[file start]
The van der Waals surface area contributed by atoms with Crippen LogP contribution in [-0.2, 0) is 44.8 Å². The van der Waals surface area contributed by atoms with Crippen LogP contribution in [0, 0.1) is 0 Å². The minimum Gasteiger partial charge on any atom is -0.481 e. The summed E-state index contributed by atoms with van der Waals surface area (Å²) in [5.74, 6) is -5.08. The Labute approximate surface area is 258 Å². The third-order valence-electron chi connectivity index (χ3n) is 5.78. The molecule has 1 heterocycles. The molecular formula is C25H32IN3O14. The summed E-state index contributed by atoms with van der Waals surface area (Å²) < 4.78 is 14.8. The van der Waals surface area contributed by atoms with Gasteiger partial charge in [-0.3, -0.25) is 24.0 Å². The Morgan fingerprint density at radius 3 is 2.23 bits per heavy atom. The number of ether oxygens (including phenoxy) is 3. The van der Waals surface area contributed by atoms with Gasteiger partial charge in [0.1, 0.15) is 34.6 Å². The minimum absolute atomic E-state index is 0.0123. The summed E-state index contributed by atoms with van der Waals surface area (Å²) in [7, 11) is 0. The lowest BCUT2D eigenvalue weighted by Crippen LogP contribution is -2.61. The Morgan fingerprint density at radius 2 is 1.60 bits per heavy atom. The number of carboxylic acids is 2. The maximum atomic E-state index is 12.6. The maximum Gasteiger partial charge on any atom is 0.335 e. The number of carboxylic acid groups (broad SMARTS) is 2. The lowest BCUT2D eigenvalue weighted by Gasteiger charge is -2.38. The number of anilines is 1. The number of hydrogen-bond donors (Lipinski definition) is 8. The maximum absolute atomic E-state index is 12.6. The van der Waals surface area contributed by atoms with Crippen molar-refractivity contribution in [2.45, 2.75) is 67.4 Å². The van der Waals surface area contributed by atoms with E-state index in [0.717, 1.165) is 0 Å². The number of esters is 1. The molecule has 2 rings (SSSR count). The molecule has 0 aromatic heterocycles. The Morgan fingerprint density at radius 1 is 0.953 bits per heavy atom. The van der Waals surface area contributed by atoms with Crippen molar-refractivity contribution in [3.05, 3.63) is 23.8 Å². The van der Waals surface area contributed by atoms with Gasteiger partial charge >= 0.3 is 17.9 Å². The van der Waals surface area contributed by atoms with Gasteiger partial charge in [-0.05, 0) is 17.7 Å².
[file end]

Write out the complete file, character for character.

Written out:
The van der Waals surface area contributed by atoms with Crippen LogP contribution in [-0.2, 0) is 44.8 Å². The van der Waals surface area contributed by atoms with Crippen LogP contribution in [0, 0.1) is 0 Å². The minimum Gasteiger partial charge on any atom is -0.481 e. The summed E-state index contributed by atoms with van der Waals surface area (Å²) in [5.74, 6) is -5.08. The Labute approximate surface area is 258 Å². The third-order valence-electron chi connectivity index (χ3n) is 5.78. The molecule has 1 heterocycles. The molecular formula is C25H32IN3O14. The summed E-state index contributed by atoms with van der Waals surface area (Å²) < 4.78 is 14.8. The van der Waals surface area contributed by atoms with Gasteiger partial charge in [-0.3, -0.25) is 24.0 Å². The Morgan fingerprint density at radius 3 is 2.23 bits per heavy atom. The number of ether oxygens (including phenoxy) is 3. The van der Waals surface area contributed by atoms with Gasteiger partial charge in [0.1, 0.15) is 34.6 Å². The minimum absolute atomic E-state index is 0.0123. The summed E-state index contributed by atoms with van der Waals surface area (Å²) in [7, 11) is 0. The lowest BCUT2D eigenvalue weighted by Crippen LogP contribution is -2.61. The Morgan fingerprint density at radius 2 is 1.60 bits per heavy atom. The number of carboxylic acids is 2. The maximum atomic E-state index is 12.6. The maximum Gasteiger partial charge on any atom is 0.335 e. The number of carboxylic acid groups (broad SMARTS) is 2. The lowest BCUT2D eigenvalue weighted by Gasteiger charge is -2.38. The number of anilines is 1. The number of hydrogen-bond donors (Lipinski definition) is 8. The maximum absolute atomic E-state index is 12.6. The van der Waals surface area contributed by atoms with Crippen molar-refractivity contribution in [2.45, 2.75) is 67.4 Å². The van der Waals surface area contributed by atoms with E-state index in [0.717, 1.165) is 0 Å². The number of esters is 1. The molecule has 2 rings (SSSR count). The molecule has 0 aromatic heterocycles. The Morgan fingerprint density at radius 1 is 0.953 bits per heavy atom. The van der Waals surface area contributed by atoms with Crippen molar-refractivity contribution in [3.05, 3.63) is 23.8 Å². The van der Waals surface area contributed by atoms with Gasteiger partial charge >= 0.3 is 17.9 Å². The van der Waals surface area contributed by atoms with Gasteiger partial charge in [-0.05, 0) is 17.7 Å².